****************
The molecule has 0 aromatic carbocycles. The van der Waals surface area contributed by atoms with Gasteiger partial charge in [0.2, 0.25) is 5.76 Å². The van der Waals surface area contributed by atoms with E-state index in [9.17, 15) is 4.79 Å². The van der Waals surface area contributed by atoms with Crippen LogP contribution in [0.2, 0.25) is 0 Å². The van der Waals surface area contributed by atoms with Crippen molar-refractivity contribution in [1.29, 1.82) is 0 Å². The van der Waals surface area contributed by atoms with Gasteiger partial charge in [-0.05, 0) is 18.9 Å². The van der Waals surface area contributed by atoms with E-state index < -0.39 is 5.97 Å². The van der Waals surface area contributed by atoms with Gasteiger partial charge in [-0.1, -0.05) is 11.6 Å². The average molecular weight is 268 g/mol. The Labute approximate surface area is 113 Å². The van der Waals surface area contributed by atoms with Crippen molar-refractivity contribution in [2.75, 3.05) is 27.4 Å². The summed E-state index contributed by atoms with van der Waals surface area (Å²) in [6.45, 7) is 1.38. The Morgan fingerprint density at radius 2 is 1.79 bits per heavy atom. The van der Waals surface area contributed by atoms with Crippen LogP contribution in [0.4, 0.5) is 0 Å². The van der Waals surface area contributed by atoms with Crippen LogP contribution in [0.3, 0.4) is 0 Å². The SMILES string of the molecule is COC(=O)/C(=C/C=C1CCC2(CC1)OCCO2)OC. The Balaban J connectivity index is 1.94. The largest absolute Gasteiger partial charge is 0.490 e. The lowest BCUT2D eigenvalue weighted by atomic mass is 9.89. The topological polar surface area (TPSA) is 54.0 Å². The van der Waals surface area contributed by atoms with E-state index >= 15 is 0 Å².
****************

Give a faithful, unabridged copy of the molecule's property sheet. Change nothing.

The molecule has 0 aromatic carbocycles. The van der Waals surface area contributed by atoms with Gasteiger partial charge in [0.2, 0.25) is 5.76 Å². The van der Waals surface area contributed by atoms with E-state index in [9.17, 15) is 4.79 Å². The van der Waals surface area contributed by atoms with Crippen LogP contribution in [0.2, 0.25) is 0 Å². The van der Waals surface area contributed by atoms with Crippen molar-refractivity contribution in [1.29, 1.82) is 0 Å². The van der Waals surface area contributed by atoms with Gasteiger partial charge in [-0.05, 0) is 18.9 Å². The van der Waals surface area contributed by atoms with E-state index < -0.39 is 5.97 Å². The van der Waals surface area contributed by atoms with Gasteiger partial charge in [-0.1, -0.05) is 11.6 Å². The average molecular weight is 268 g/mol. The Labute approximate surface area is 113 Å². The van der Waals surface area contributed by atoms with Crippen molar-refractivity contribution in [2.75, 3.05) is 27.4 Å². The summed E-state index contributed by atoms with van der Waals surface area (Å²) in [6.45, 7) is 1.38. The Morgan fingerprint density at radius 2 is 1.79 bits per heavy atom. The van der Waals surface area contributed by atoms with Crippen LogP contribution in [0.4, 0.5) is 0 Å². The van der Waals surface area contributed by atoms with Crippen LogP contribution in [0.3, 0.4) is 0 Å². The SMILES string of the molecule is COC(=O)/C(=C/C=C1CCC2(CC1)OCCO2)OC. The Balaban J connectivity index is 1.94. The largest absolute Gasteiger partial charge is 0.490 e. The lowest BCUT2D eigenvalue weighted by atomic mass is 9.89. The topological polar surface area (TPSA) is 54.0 Å². The van der Waals surface area contributed by atoms with E-state index >= 15 is 0 Å².